Nihsneha, Niḥsnēha, Niḥsneha: 7 definitions
Nihsneha means something in Hinduism, Sanskrit, Marathi. If you want to know the exact meaning, history, etymology or English translation of this term then check out the descriptions on this page. Add your comment or reference to a book if you want to contribute to this summary article.
Languages of India and abroad
Marathi-English dictionarySource: DDSA: The Molesworth Marathi and English Dictionary
niḥsnēha (निःस्नेह).—a S (Better written nissnēha) Dry, rough, not unctuous.Source: DDSA: The Aryabhusan school dictionary, Marathi-English
niḥsnēha (निःस्नेह).—a Dry, rough.
Marathi is an Indo-European language having over 70 million native speakers people in (predominantly) Maharashtra India. Marathi, like many other Indo-Aryan languages, evolved from early forms of Prakrit, which itself is a subset of Sanskrit, one of the most ancient languages of the world.
Sanskrit-English dictionarySource: DDSA: The practical Sanskrit-English dictionary
2) Insensible, cold.Source: Cologne Digital Sanskrit Dictionaries: Shabda-Sagara Sanskrit-English Dictionary
(-haḥ-hā-haṃ) 1. Dry, not greasy or unctuous. 2. Cold, insensible, unfeelling. f.
(-hā) Linseed, (Linum utilitissimum.) E. nir forth, out, and sneha oil; whence oil is extracted or expressed, &c. or nir privative, sneha oil or affection.Source: Cologne Digital Sanskrit Dictionaries: Benfey Sanskrit-English Dictionary
Niḥsneha (निःस्नेह).—adj., f. hā, 1. not oily, [Mānavadharmaśāstra] 5, 87. 2. void of affection, [Pañcatantra] iv. [distich] 47. 3. fred from desire, Mahābhārata 13, 1658. 4. not. treated affectionately, [Pañcatantra] i. [distich] 94. 5. abhorred, Somad. [Nala] 71.
Niḥsneha is a Sanskrit compound consisting of the terms nis and sneha (स्नेह).Source: Cologne Digital Sanskrit Dictionaries: Cappeller Sanskrit-English Dictionary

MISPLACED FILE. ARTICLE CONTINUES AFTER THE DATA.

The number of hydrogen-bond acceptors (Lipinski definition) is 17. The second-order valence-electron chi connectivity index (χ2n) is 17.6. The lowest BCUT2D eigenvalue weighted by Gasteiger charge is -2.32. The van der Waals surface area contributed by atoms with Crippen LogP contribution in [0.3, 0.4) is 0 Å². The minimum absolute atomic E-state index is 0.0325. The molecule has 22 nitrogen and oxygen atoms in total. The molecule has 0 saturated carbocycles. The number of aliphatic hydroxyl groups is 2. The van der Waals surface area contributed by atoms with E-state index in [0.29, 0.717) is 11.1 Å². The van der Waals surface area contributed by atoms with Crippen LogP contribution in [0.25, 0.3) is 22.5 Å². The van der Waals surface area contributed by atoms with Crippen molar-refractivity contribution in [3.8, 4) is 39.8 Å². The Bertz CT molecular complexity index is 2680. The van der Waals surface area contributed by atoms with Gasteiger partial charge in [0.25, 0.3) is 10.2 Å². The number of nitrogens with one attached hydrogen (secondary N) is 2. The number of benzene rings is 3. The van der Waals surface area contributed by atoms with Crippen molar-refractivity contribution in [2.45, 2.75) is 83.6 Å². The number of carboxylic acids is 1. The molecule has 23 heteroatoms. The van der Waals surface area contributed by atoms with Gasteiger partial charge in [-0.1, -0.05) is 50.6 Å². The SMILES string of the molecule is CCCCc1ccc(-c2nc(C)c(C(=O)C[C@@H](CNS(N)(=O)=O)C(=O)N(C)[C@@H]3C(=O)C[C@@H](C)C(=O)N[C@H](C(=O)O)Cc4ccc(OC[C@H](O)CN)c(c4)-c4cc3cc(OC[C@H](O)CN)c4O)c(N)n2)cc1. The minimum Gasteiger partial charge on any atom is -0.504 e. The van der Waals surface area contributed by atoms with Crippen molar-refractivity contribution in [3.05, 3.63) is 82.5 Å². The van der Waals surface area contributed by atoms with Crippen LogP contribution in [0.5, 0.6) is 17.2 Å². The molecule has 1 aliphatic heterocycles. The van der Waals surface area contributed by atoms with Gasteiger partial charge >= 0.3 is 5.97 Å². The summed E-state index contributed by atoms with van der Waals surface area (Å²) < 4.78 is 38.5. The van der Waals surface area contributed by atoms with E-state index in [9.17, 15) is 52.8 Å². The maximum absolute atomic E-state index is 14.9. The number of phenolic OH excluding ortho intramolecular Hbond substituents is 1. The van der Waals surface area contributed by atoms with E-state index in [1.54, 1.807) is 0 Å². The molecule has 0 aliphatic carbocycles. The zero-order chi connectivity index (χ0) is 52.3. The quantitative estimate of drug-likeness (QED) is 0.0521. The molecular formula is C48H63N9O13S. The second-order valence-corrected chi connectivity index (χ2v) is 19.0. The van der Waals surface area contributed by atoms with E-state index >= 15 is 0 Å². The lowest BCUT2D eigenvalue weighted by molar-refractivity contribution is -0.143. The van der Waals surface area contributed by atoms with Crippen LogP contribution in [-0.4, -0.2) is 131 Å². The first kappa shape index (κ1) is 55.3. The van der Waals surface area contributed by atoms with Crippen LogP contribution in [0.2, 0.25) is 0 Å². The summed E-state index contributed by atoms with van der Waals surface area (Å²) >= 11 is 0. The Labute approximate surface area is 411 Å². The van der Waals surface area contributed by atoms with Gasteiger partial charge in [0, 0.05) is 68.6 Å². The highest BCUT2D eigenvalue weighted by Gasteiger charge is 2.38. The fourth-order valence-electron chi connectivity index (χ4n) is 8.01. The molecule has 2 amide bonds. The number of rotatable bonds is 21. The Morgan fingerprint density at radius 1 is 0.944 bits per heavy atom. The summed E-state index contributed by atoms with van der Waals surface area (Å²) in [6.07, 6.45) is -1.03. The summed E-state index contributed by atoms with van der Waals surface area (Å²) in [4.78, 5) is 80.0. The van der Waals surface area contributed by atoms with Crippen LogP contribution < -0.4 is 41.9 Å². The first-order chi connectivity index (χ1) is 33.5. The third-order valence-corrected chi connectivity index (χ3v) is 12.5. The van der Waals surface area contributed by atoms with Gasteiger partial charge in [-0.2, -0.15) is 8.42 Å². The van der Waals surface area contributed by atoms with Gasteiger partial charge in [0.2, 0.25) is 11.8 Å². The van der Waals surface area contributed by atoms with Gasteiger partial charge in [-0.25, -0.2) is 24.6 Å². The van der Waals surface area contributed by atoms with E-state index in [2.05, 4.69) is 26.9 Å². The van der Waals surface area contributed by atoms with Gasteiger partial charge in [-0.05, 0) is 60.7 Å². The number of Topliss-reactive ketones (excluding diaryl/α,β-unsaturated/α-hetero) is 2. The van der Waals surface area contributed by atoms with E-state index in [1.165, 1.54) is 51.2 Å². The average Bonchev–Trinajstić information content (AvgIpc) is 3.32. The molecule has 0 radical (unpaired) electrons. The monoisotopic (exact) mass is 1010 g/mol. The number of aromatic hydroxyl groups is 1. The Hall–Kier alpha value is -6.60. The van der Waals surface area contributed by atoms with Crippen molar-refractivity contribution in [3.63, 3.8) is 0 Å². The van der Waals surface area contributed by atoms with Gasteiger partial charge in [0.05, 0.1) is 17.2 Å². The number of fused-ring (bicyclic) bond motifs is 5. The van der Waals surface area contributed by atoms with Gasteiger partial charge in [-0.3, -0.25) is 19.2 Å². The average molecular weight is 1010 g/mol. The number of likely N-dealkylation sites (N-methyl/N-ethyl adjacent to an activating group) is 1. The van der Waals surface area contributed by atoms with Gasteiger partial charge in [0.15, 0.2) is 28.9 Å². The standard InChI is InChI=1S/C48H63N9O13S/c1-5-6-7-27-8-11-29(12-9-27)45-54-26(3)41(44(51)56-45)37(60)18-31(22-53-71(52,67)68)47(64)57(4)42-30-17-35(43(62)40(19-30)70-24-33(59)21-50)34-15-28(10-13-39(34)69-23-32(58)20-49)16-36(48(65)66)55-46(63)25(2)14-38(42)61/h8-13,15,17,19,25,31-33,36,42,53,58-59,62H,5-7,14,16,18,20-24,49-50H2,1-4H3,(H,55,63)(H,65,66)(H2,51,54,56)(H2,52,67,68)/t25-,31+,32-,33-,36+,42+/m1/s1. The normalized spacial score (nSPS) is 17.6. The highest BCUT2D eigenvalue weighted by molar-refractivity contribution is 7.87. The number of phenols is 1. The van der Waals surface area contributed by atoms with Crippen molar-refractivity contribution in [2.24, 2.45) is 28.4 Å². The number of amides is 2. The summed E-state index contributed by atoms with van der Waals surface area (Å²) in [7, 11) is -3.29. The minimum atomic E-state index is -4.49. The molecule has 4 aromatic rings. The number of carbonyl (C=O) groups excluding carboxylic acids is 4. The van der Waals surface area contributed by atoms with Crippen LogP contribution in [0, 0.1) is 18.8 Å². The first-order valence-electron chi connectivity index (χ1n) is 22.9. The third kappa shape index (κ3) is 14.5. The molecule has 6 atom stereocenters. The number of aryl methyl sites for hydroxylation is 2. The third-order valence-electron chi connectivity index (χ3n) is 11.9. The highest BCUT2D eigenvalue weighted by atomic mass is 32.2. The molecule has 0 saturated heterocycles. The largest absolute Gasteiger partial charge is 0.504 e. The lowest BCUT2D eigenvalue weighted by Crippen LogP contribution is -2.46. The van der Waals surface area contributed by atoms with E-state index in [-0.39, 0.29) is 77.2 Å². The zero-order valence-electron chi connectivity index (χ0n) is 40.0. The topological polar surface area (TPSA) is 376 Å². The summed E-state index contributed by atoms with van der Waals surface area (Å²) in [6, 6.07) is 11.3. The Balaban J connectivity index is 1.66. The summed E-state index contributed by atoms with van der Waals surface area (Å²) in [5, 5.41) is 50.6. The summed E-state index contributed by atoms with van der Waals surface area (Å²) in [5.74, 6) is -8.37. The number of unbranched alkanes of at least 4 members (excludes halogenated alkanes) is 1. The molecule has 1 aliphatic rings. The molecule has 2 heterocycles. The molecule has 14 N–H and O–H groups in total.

Niḥsneha (निःस्नेह).—[adjective] having no grease or oil; loveless, unfeeling; unloved, hated.Source: Cologne Digital Sanskrit Dictionaries: Monier-Williams Sanskrit-English Dictionary
1) Niḥsneha (निःस्नेह):—[=niḥ-sneha] [from niḥ] mf(ā)n. not unctuous or greasy, [Manu-smṛti; Pañcatantra]
2) [v.s. ...] not wet, dry, [Rāmāyaṇa]
3) [v.s. ...] insensible, cold, unfeeling (with prati), [Kāvya literature; Pañcatantra] (-tva n.)
4) [v.s. ...] not longing for, indifferent, [Mahābhārata]
5) [v.s. ...] not loved, uncared for, hated, disagreeable, [Kathāsaritsāgara; Pañcatantra]
6) [v.s. ...] m. ungreasing, [Dhātupāṭha]
7) Niḥsnehā (निःस्नेहा):—[=niḥ-snehā] [from niḥ-sneha > niḥ] f. Linum Usitatissimum, [cf. Lexicographers, esp. such as amarasiṃha, halāyudha, hemacandra, etc.]
Sanskrit, also spelled संस्कृतम् (saṃskṛtam), is an ancient language of India commonly seen as the grandmother of the Indo-European language family. Closely allied with Prakrit and Pali, Sanskrit is more exhaustive in both grammar and terms and has the most extensive collection of literature in the world, greatly surpassing its sister-languages Greek and Latin.
See also (Relevant definitions)
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